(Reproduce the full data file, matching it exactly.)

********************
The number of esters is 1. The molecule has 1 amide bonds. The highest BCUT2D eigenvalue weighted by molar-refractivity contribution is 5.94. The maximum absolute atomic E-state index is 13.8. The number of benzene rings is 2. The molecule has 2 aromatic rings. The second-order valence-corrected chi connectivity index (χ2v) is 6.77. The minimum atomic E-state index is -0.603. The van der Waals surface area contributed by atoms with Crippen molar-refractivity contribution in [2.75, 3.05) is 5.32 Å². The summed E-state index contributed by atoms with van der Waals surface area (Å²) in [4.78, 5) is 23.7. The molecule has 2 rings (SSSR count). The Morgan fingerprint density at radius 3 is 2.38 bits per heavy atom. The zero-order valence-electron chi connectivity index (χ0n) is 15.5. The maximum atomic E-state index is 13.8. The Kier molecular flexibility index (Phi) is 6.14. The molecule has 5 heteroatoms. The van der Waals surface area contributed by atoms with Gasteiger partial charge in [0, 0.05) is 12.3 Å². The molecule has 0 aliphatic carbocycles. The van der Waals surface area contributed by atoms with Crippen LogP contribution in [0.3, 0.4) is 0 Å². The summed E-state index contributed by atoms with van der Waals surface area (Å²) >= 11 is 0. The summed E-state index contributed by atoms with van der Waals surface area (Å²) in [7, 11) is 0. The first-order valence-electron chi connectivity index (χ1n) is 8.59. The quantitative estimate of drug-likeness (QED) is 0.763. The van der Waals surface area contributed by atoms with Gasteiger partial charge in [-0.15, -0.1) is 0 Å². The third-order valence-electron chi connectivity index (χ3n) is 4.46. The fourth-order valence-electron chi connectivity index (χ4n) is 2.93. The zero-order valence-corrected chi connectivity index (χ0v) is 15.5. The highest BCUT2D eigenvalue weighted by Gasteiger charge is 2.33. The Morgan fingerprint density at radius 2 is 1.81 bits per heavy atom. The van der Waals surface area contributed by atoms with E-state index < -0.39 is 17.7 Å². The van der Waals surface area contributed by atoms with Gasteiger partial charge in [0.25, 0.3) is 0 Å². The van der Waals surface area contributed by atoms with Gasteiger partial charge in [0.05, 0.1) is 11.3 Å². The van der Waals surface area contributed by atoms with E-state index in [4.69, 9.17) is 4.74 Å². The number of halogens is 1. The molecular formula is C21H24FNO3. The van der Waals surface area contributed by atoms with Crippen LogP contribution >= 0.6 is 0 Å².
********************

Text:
The number of esters is 1. The molecule has 1 amide bonds. The highest BCUT2D eigenvalue weighted by molar-refractivity contribution is 5.94. The maximum absolute atomic E-state index is 13.8. The number of benzene rings is 2. The molecule has 2 aromatic rings. The second-order valence-corrected chi connectivity index (χ2v) is 6.77. The minimum atomic E-state index is -0.603. The van der Waals surface area contributed by atoms with Crippen molar-refractivity contribution in [2.75, 3.05) is 5.32 Å². The summed E-state index contributed by atoms with van der Waals surface area (Å²) in [4.78, 5) is 23.7. The molecule has 2 rings (SSSR count). The Morgan fingerprint density at radius 3 is 2.38 bits per heavy atom. The zero-order valence-electron chi connectivity index (χ0n) is 15.5. The maximum atomic E-state index is 13.8. The Kier molecular flexibility index (Phi) is 6.14. The molecule has 5 heteroatoms. The van der Waals surface area contributed by atoms with Gasteiger partial charge in [0, 0.05) is 12.3 Å². The molecule has 0 aliphatic carbocycles. The van der Waals surface area contributed by atoms with Crippen LogP contribution in [0.3, 0.4) is 0 Å². The summed E-state index contributed by atoms with van der Waals surface area (Å²) >= 11 is 0. The summed E-state index contributed by atoms with van der Waals surface area (Å²) in [7, 11) is 0. The first-order valence-electron chi connectivity index (χ1n) is 8.59. The quantitative estimate of drug-likeness (QED) is 0.763. The van der Waals surface area contributed by atoms with Gasteiger partial charge in [-0.15, -0.1) is 0 Å². The third-order valence-electron chi connectivity index (χ3n) is 4.46. The fourth-order valence-electron chi connectivity index (χ4n) is 2.93. The zero-order valence-corrected chi connectivity index (χ0v) is 15.5. The highest BCUT2D eigenvalue weighted by Gasteiger charge is 2.33. The Morgan fingerprint density at radius 2 is 1.81 bits per heavy atom. The van der Waals surface area contributed by atoms with E-state index < -0.39 is 17.7 Å². The van der Waals surface area contributed by atoms with Gasteiger partial charge in [0.25, 0.3) is 0 Å². The van der Waals surface area contributed by atoms with Gasteiger partial charge in [0.05, 0.1) is 11.3 Å². The van der Waals surface area contributed by atoms with E-state index in [4.69, 9.17) is 4.74 Å². The number of halogens is 1. The molecular formula is C21H24FNO3. The van der Waals surface area contributed by atoms with Crippen LogP contribution >= 0.6 is 0 Å².